Runnicles, CSO team up for inspired program

Fri May 06, 2016 at 2:54 pm

By Lawrence A. Johnson

Donald Runnicles conducted the Chicago Symphony Orchestra in music of Britten, Strauss and Elgar Thursaday night. Photo: Simon Pauly
Donald Runnicles conducted the Chicago Symphony Orchestra in music of Britten, Strauss and Elgar Thursday night. Photo: Simon Pauly

“From death to life” could be the theme of this week’s Chicago Symphony Orchestra concert led by Donald Runnicles. Thursday night’s program began with two works centered on last things by Benjamin Britten and Richard Strauss.

Britten wrote his Sinfonia da Requiem in the U.S. in 1940 on a commission from the Imperial government of Japan, though the score was rejected for its explicitly Christian movement titles (ironic in hindsight due to Britten’s atheism). Despite bring written at great speed, the Sinfonia is among Britten’s finest works, wholly distinctive in its edgy drama and scoring in three concise, connected movements.

Currently general music director of Deutsche Oper Berlin and chef conductor of the BBC Scottish Symphony, Runnicles is as highly regarded in concert work as in the theater. A rare left-handed podium gun, the tall Scotsman is direct and unfussy in his gestures yet always seem to elicit consistently inspired results from the CSO.

From the sharp, penetrating timpani attack that opens the Sinfonia da Requiem, Runnicles led a lean, dramatic reading with a strong yet flexible grip on the long line. The Lacrymosa unfolded naturally with a grim inevitability, conveying the feel of unsettled dislocation. In the ensuing Dies Irae, the agitated energy was just as jarring with its strident, staccato trumpets. The plaintive threnody first stated by three flutes in the Requiem aeternam aptly conveyed the fragile, searching expression, with Runnicles and the orchestra finding a hard-won degree of solace at the coda.

Richard Strauss’s Tod und Verklärung (Death and Transfiguration) is, of course, an even more explicit depiction of mortal coil shuffling. In his final days, the aged composer wryly commented to his daughter-in-law, “It’s a funny thing; dying is just the way I composed it in Death and Transfiguration.”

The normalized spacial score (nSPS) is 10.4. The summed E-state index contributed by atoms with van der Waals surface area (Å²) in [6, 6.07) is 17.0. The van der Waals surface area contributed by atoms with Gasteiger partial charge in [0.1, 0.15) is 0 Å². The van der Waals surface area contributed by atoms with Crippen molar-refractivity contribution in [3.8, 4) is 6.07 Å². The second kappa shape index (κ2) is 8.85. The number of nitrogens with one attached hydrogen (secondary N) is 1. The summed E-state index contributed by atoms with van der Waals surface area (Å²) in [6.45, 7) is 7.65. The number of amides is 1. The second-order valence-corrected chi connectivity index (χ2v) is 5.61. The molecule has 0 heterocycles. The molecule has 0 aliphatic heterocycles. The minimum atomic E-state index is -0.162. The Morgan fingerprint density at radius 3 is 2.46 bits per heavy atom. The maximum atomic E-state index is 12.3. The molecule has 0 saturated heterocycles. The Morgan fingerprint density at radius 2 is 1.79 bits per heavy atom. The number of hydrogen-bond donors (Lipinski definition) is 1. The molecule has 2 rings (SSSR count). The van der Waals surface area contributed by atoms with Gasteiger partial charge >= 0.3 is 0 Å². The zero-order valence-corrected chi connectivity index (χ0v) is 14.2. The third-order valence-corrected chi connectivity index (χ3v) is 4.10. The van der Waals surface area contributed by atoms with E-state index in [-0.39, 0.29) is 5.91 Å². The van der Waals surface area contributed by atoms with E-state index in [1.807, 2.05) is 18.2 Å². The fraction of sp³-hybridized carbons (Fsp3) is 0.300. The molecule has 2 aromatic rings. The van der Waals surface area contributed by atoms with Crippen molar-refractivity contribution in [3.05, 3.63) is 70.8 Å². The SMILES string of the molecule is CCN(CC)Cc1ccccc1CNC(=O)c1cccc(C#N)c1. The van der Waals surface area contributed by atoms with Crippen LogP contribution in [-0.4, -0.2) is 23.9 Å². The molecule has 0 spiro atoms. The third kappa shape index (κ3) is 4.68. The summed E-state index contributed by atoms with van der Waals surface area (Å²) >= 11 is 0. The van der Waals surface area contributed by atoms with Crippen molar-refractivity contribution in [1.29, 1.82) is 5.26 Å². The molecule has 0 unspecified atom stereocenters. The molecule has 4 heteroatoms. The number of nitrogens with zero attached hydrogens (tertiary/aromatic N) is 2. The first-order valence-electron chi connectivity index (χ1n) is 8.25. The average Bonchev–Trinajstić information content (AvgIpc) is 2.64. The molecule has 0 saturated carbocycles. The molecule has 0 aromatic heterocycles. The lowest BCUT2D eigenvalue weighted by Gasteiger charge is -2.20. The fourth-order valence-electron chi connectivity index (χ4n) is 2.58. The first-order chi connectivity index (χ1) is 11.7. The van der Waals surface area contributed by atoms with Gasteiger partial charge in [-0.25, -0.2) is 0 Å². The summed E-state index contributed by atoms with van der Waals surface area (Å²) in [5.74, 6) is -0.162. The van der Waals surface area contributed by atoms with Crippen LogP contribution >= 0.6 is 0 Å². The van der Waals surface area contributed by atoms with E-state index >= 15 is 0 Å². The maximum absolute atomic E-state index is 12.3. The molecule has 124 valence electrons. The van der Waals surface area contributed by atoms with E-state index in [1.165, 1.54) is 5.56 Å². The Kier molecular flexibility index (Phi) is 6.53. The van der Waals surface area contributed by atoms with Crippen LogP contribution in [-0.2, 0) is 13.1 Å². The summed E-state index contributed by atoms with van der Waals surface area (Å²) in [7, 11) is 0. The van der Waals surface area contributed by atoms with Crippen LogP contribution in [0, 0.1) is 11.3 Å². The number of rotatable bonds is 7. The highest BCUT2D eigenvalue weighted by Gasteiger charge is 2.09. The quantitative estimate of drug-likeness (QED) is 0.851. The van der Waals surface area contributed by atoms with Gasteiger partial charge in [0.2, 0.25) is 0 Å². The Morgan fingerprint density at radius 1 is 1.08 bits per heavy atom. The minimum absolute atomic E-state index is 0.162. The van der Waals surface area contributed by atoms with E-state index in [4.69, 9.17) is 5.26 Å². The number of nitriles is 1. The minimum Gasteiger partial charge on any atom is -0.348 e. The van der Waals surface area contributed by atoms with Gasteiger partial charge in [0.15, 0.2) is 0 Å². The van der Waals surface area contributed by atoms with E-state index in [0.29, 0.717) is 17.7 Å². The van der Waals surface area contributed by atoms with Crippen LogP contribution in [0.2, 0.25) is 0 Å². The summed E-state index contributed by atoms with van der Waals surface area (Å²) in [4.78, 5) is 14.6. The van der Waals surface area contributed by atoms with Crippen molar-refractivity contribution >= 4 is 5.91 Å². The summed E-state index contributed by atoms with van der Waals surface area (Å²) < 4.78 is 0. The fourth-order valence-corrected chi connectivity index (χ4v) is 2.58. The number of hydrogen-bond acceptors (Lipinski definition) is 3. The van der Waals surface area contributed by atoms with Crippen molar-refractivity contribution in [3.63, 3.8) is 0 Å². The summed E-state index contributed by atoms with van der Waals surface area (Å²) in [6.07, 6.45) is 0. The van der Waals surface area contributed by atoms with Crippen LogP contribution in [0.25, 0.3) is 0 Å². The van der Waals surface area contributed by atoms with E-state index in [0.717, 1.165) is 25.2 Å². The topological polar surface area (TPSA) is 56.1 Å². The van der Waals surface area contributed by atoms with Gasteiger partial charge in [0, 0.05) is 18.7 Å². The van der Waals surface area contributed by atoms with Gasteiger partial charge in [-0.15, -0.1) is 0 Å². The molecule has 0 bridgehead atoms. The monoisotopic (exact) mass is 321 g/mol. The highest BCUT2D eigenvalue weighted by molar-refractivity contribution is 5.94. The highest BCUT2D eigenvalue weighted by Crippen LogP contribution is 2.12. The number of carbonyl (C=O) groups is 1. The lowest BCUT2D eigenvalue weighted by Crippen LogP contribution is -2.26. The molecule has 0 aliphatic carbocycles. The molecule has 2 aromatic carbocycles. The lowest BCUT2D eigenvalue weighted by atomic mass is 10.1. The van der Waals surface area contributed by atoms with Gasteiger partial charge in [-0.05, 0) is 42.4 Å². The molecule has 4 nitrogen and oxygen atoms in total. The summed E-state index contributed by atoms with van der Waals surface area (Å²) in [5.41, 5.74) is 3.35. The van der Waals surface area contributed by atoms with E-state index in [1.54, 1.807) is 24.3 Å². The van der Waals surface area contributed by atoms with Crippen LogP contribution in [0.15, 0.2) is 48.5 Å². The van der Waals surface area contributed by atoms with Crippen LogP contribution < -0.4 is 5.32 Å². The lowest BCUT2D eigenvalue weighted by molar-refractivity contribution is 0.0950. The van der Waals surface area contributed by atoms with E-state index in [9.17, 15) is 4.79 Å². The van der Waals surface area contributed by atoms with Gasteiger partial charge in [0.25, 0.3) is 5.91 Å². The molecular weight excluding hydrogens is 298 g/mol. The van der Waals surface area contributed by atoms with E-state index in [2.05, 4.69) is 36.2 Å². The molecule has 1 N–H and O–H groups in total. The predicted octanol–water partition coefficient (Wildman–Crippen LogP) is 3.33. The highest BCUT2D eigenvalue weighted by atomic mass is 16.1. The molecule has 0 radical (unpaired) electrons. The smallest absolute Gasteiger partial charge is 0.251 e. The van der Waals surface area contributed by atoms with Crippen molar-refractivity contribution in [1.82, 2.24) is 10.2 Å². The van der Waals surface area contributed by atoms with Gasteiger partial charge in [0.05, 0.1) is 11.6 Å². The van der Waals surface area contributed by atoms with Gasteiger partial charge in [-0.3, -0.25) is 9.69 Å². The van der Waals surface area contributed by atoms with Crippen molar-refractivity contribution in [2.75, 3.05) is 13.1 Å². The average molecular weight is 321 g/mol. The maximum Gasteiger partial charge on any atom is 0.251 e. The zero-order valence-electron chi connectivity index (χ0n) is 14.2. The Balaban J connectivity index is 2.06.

Composed six decades earlier, Tod und Verklärung was one of Strauss’s first successful tone poems. The music vividly depicts a dying artist, reflecting the faltering heartbeat, reveries of childhood and youth and eventual moment of death.

Here too, Runnicles led an organic, concentrated performance with superb wind playing even with the section’s deficit of principals (flutist Jennifer Gunn was outstanding in the first chair). The protagonist’s memories of childhood innocence and youthful passions were indelibly painted in a taut, flowing performance, with the moment of death (on tam-tam) and gradual ascent of the transfiguration theme all the more affecting for being handled with restraint.

Theodore Thomas and the CSO gave the U.S. premiere of “Enigma” Variations just two years after its 1899 London premiere, and Sir Edward Elgar’s work was featured this week as another installment in the orchestra’s 125th anniversary season retrospective.

Enigma brought the English composer instant fame at age 42 and launched him on his international career. Elgar’s musical portraits of several eccentric friends, his wife and himself remains inimitable in its freshness, consistently ingenious scoring and wonderfully detailed yet endearing touches.

As he showed in a CSO performance of Elgar’s Symphony No. 1 at Ravinia in 2000, Runnicles is an innate and stylish Elgarian, with a clear handle on the composer’s deceptively challenging idiom. That expertise was immediately manifest in Runnicles’ nuanced yet affectionate rendering of the main theme from which all the variations are drawn.

Each ensuing portrait was vividly characterized, with a wonderfully blustery “W.M.B”, charming and lovable “W.N.”, and notably rambunctious bulldog in “G.R.S.” Runnicles built “Nimrod” from its hushed opening bars to a deeply expressive nobilmente climax that skirted undue sentiment. Elgar’s own self-portrait (“E.D.U.”) was boldly projected, showing the composer in confident and spirited mode and rounding off the performance in rousing fashion, with organ adding to the sonorous impact.

The program will be repeated 8 p.m. Saturday and 7:30 p.m. Tuesday.; 312-294-3000.

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